There has been no Stanley Cup winner with a negative SOGD since the 1990-91 Penguins, but, in that case, there was a significant mitigating circumstance; at the trade deadline, they shanghaied the Hartford Whalers for the ultimate face-off man in Ronnie Francis and a juggernaut on defense in Ulf Samuelsson. It's very possible, that their SOGD was already so far in the negative that even if the Pens were in the positive from the deadline on, there wouldn't have been enough time to vault them into the positive.

This year could be similar for the Penguins.

For the season, the Pens are -1.3. They bottomed out somewhere near -4 at some point. Since Dan Bylsma took over for Michel Therrien as Penguins head coach on February 15, the Penguins are a +4.4.

Since the trade deadline (March 4), the Penguins are nearly +6.5.

Last year, the additions of Marian Hossa, Pascal Dupuis, and Hal Gill at the deadline helped generate more shots on goal, too (though I don't know to what extent).

So, this year's chart will display the seed, the team, their season-long SOGD, and their (SOGD after the trade deadline - playoff teams only).

Eastern Conference
1. Boston -0.5 (-1.9)
2. Washington +4.0 (+7.0)
3. New Jersey +3.5 (+4.0)
4. Pittsburgh -1.3 (+6.5)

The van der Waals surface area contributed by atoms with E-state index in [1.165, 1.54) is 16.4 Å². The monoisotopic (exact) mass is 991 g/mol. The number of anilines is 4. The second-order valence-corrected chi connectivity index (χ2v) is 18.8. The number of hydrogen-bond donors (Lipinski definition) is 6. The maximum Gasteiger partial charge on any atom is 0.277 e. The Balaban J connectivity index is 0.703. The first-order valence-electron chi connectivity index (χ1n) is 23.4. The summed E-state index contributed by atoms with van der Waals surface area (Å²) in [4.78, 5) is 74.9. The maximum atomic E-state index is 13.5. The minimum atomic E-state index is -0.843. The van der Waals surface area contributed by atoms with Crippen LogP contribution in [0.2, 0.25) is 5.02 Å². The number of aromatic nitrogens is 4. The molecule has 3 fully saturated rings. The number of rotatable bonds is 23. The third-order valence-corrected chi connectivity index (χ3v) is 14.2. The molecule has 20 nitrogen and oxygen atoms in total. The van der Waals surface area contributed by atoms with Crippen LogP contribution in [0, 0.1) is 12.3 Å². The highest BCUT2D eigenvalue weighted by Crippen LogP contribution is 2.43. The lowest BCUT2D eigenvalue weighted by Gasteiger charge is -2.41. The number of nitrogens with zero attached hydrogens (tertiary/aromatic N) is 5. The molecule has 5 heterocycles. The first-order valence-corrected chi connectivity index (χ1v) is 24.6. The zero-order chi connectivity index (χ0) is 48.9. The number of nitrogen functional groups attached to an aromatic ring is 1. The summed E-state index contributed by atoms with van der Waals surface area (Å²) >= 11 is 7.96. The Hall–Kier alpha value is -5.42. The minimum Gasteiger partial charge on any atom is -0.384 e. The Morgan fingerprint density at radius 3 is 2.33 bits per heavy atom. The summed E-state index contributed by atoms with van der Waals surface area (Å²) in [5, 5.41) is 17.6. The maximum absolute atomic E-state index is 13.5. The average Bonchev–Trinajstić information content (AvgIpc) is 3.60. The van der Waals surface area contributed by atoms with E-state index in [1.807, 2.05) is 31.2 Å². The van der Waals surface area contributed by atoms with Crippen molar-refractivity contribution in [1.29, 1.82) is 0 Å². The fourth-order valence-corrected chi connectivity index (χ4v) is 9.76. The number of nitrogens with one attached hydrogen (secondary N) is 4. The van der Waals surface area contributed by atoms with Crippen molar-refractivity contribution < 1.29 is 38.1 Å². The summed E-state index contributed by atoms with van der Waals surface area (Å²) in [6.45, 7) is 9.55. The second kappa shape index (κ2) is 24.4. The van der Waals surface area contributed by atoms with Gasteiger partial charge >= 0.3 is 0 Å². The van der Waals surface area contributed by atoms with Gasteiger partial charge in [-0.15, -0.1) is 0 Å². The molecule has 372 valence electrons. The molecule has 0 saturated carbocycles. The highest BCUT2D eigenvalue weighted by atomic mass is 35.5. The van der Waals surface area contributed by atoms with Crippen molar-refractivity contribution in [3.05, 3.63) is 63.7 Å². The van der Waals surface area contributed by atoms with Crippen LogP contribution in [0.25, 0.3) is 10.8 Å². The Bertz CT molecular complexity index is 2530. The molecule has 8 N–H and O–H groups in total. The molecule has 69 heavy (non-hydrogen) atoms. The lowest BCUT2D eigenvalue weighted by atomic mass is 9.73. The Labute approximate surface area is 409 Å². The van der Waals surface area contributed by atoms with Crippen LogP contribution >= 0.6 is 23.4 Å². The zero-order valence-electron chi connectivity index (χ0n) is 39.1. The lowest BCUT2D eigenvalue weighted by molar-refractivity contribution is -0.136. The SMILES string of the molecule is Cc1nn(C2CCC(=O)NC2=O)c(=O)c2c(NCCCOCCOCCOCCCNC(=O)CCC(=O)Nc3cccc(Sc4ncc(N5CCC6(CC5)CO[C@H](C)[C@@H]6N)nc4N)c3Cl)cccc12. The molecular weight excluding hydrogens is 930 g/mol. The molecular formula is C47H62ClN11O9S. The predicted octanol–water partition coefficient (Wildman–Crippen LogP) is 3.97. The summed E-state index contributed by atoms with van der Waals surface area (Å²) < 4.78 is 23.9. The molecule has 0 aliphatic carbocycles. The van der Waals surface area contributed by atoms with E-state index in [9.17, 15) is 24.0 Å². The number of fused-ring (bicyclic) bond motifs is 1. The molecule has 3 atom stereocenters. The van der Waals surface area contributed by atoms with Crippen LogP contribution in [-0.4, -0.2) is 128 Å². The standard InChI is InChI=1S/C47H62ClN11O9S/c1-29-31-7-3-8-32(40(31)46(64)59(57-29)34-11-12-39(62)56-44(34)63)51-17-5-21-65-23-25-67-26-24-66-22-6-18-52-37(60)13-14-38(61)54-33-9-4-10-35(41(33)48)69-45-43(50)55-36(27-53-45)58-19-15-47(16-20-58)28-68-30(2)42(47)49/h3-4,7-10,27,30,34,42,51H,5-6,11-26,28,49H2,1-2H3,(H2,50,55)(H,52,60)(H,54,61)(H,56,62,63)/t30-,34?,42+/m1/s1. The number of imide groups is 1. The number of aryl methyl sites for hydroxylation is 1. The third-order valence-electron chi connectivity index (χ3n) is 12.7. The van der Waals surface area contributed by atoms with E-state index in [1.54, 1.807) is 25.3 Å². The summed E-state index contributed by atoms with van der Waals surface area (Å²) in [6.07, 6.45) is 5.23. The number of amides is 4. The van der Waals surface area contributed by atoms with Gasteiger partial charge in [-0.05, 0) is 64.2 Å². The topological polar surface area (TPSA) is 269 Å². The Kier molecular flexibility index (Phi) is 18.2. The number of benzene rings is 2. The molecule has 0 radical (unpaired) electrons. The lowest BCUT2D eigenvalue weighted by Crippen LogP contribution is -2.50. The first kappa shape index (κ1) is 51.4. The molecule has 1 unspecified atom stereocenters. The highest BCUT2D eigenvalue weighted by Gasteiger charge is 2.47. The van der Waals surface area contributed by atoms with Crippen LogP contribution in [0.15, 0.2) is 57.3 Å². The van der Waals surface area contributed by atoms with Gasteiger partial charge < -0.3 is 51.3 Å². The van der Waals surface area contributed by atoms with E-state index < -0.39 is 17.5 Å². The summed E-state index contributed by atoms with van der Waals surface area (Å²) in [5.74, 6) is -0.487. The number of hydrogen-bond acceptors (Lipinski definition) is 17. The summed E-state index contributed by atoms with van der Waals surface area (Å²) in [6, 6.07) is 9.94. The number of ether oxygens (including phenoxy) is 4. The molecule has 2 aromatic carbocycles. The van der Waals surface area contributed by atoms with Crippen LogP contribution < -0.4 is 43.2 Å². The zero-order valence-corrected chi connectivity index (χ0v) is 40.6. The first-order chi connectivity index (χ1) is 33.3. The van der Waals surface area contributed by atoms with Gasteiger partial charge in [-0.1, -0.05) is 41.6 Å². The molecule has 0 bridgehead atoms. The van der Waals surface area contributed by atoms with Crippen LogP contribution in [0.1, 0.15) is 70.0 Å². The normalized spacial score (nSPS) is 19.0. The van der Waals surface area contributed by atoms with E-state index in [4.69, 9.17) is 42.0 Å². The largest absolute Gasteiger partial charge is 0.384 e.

5. Philadelphia -2.8 (-2.4)
6. Carolina +3.1 (+2.8)
7. NY Rangers +2.7 (+3.7)
8. Montreal -1.7 (-4.3)
9. Florida -5.3
10. Buffalo -0.9
11. Ottawa +0.8
12. Toronto +1.5
13. Atlanta -4.6
14. Tampa Bay -4.4
15. NY Islanders -4.6

Western Conference
1. San Jose +6.0 (+3.1)
2. Detroit +8.4 (+9.0)
3. Vancouver -0.7 (-1.3)
4. Chicago +4.1 (+5.0)
5. Calgary +2.5 (+4.5)
6. St. Louis -0.9 (+0.9)
7. Columbus +1.1 (-1.1)
8. Anaheim -0.2 (+3.3)
9. Minnesota -3.2
10. Nashville -0.4
11. Edmonton -4.5
12. Dallas +0.8
13. Phoenix -3.5
14. Los Angeles +1.0
15. Colorado -0.2

Based on the above, the following two first-round picks could be made with a certain degree of certainty.

- Detroit Red Wings over Columbus Blue Jackets.

Even though Columbus seems to play Detroit tough during the regular season, the defending Stanley Cup champs have an advantage in SOGD of +7.3 (+10.1 since the trade deadline), and they're facing a franchise making its initial trip to the postseason. This is the lock of the first round.

- Pittsburgh Penguins over Philadelphia Flyers.

The East pits season-long negative SOGD against negative and positive vs. positive in an odd coincidence, but the trade deadline difference between these two teams in particular serves as the tie-breaker. Pittsburgh is the clear statistical favorite (+8.9).

All the top seeds in the East should hold serve. The most intriguing series is the New Jersey Devils versus the Carolina Hurricanes. Carolina goaltender Cam Ward is playing on another planet right now. A Hurricane series victory could only be scored as a light upset.